Because the standards are performance based, EPA does not specify the details of a training program. Instruction on how to properly mark and label containers, waste segregation procedures, containment, and any special handling requirement are among the topics that may be covered in training.

In addition to having a written training plan, LQGs and TSDFs are also required to have a written inspection schedule and a written Contingency Plan that addresses how the facility will respond to releases of hazardous wastes. Employees who respond to releases should be trained to know the contents of the Contingency Plan, how to protect themselves, what actions to take, what resources are available to them, and how to interact with outside resources that may be called to assist them in response efforts.

Small Quantity Generators (SQGs) of hazardous wastes are not required to have a written Contingency Plan, but they must have adequate resources to handle emergencies and must "ensure that all employees are thoroughly familiar with proper waste handling and emergency procedures relevant to their responsibilities" [40 CFR 262.34(d)(5)(iii)]. If an SGQ exceeds the waste threshold limit and becomes a fully regulated generator in any given month, it must comply with fully regulated generators' rules immediately.

Facilities that handle used oil under the Used Oil Standard (40 CFR 279) and those that are small handlers of Universal Wastes (40 CFR 273) are exempt from some planning and handling requirements, but they still must inform employees about proper handling procedures and responding to releases.

According the most recent commodity flow survey, more than 2.2 billion tons of hazardous materials are transported each year by road, rail, water, and air in the United States. In addition to the carriers who transport these hazardous materials, anyone who "directly affects hazardous materials transportation safety" is considered to be a "hazmat employee" by DOT's definition (49 CFR 171.8.). This means that employees who load, unload, and handle hazardous materials; those who manufacture or qualify a container for hazardous materials shipment; anyone who prepares hazardous materials for transport; and those who are responsible for hazardous materials safety during transport are all "hazmat employees."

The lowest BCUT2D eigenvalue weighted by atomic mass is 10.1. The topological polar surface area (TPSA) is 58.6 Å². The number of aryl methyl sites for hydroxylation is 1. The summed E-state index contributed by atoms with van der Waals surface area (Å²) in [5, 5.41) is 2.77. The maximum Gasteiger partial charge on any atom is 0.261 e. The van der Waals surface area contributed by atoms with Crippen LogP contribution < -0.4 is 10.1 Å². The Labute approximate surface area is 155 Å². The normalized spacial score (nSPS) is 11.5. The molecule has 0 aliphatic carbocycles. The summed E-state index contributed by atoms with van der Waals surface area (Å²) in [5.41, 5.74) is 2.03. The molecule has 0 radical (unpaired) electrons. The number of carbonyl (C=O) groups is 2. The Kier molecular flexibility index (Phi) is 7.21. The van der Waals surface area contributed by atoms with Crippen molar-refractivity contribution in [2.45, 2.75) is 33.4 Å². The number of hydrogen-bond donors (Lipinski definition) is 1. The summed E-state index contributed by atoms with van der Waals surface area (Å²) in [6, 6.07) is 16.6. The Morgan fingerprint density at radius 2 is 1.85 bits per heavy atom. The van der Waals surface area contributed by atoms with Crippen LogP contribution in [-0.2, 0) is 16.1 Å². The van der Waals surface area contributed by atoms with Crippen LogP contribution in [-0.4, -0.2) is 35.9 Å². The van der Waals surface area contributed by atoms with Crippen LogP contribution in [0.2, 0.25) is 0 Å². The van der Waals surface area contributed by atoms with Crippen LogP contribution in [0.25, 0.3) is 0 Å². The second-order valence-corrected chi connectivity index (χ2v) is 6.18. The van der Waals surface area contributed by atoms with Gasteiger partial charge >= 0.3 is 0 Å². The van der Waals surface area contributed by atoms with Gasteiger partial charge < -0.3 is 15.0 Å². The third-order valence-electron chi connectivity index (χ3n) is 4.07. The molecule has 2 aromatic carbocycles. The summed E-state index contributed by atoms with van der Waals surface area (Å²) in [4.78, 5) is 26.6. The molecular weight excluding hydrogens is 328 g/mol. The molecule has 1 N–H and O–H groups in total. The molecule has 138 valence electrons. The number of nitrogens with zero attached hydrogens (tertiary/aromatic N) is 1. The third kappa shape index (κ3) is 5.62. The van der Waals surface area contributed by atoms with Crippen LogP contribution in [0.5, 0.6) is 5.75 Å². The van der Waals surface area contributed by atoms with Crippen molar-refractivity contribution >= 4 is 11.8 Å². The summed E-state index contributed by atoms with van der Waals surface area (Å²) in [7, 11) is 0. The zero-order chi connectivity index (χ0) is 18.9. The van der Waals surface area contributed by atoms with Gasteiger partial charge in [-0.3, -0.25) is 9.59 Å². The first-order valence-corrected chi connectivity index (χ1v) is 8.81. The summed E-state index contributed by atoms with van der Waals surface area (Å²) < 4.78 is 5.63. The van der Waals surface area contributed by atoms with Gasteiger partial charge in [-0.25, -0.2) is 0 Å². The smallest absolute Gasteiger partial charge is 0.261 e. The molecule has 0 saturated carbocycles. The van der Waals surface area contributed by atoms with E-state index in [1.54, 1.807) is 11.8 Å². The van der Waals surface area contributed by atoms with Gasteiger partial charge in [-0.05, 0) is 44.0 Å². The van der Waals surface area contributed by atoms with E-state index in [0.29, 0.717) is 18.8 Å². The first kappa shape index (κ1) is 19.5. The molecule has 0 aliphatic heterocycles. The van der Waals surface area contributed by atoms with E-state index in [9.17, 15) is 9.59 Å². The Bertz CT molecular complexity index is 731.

DOT requires all hazmat employees to be trained within 90 days after their initial employment or any time there is a change in job function (49 CFR 172.700) and to be retrained -- not just updated or refreshed -- at least once every three years [49 CFR 172.704(c)(2)]. As with many other trainings, testing and documentation of training must be kept on file.

Unlike EPA, no exemptions are provided for small businesses or "occasional shippers." Even a self-employed person who offers a one-time shipment of hazardous materials is subject to the training requirements. They can, however, self-train and certify, and the scope of training may be smaller than it would be for someone transporting a wide variety of hazardous materials daily using several modes of transport.

Specific levels of training vary by job function, but DOT does require certain topics to be covered for all hazmat employees, including general awareness training, safety training, and security training, among others (49 CFR 172.702.).

By requiring this training, hazmat employees can gain a better understanding of DOT's hazmat transportation program, safe handling techniques, emergency response procedures, and other responsibilities to help ensure that hazmats will not pose an undue risk during shipment.

Incorporating the required training elements from OSHA, EPA, and DOT into one training program can simplify training and recordkeeping efforts while providing employees with a more holistic understanding of why and how handling materials safely is important.

This article originally appeared in the October 2011 issue of Occupational Health & Safety.